Targeting your Customer Segment
Copyright (c) 123RF Stock Photos

So now that you've put in so much of hard work into heavy-duty data analysis focusing on your potential customer and making some very tough choices, you'd now probably want to take some rest by shutting that customer out and finding peace in your internal protocols and processes. But, tough luck mate! Now is when the real thing begins...

Positioning is something which isn't done to your product, but actually in the mind of your prospect (as most people use their minds, rather than their brains, to make a lot of choices). It is the space you want to own in the mind of the prospect and as the name suggests, the process involves positioning your brand of the product in a unique way within the mind of your target audience. Notice the operating word 'unique' in the last sentence. You cannot have two brands share the same position in the prospect's mind. It's like parking two cars in the same spot...quite impossible, right? The second operating word is 'differentiated'. If your smartphone isn't different from the others, then it's simply a product... just another smartphone. I'm sure you don't feel the same way about a Samsung Galaxy or an Apple iPhone (which are differentiated brands of smartphones). The third operating word is 'ownable'. Is your smartphone's differentiation based on the fact that it's an Android device. Well sorry, in that case you're again one of those hundreds of others based on Android ('cause hello, you don't own it)'s not your phone that's differentiated, but rather it's actually Android! Probably not something you wanted, right? And it's difficult to own something of that much criticality, unless protected by law, lest you'll have hundreds of other copies in the market in no time. That's done by using IPRs, which we'll discuss in a later post. And finally the last operating word is 'sustainable'. Can you deliver a pizza in under 30 minutes? Well, you might, but can you do it over and over again, hundreds of times (can you sustain it)? If not, then probably not a good idea to position yourself on the basis of a 30-minute delivery. Because even though you may claim that positioning for your product, but the customers would only remember the one who can actually DO that kind of thing repeatedly (remember what I earlier mentioned about positioning being what you do in the mind of the prospect). These four operating words drive the positioning of a brand. And thus, for conceptualizing and executing a successful positioning strategy you need to decide on a positioning that's unique, differentiated, ownable and sustainable over the long-term, while keeping in mind your target audience's profile, the competitive frame in which you operate, and your key point of differentiation.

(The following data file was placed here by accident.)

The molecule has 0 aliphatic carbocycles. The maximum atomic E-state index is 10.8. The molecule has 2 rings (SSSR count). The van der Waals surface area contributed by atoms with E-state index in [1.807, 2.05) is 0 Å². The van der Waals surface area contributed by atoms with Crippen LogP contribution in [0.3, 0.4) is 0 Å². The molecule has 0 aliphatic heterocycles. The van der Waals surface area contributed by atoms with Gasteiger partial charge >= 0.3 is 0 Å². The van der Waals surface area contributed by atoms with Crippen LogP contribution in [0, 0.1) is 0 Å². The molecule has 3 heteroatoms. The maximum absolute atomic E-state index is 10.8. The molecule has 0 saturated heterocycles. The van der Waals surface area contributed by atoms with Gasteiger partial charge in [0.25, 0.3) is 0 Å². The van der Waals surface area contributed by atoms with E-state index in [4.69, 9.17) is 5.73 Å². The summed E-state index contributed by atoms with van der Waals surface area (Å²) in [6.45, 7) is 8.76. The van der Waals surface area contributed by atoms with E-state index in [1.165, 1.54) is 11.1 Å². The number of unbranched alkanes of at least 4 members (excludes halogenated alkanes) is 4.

It's a challenging task to summarise all that goes behind formulating a successful marketing strategy in this short post, but this should help you understand the kind of effort and resources it takes to formulate one. There are whole lot of intermediate processes and activities involved, like insight generation, setting up specific business and strategic objectives, developing a strong value proposition, etc. which need to be executed in just the right manner in order to succeed in the market.

How has your marketing experience been lately, and what real world challenges did you face? Let us know in comments...

© Jayant Rana, 2012-Present


  1. [...] This post was in the works for a long long time, but I only completed it after reading my friend Jayant Rana’s post “Segmentation, Targeting & Positioning in the Real World“. [...]

  2. Insightful as usual. Keep 'em coming.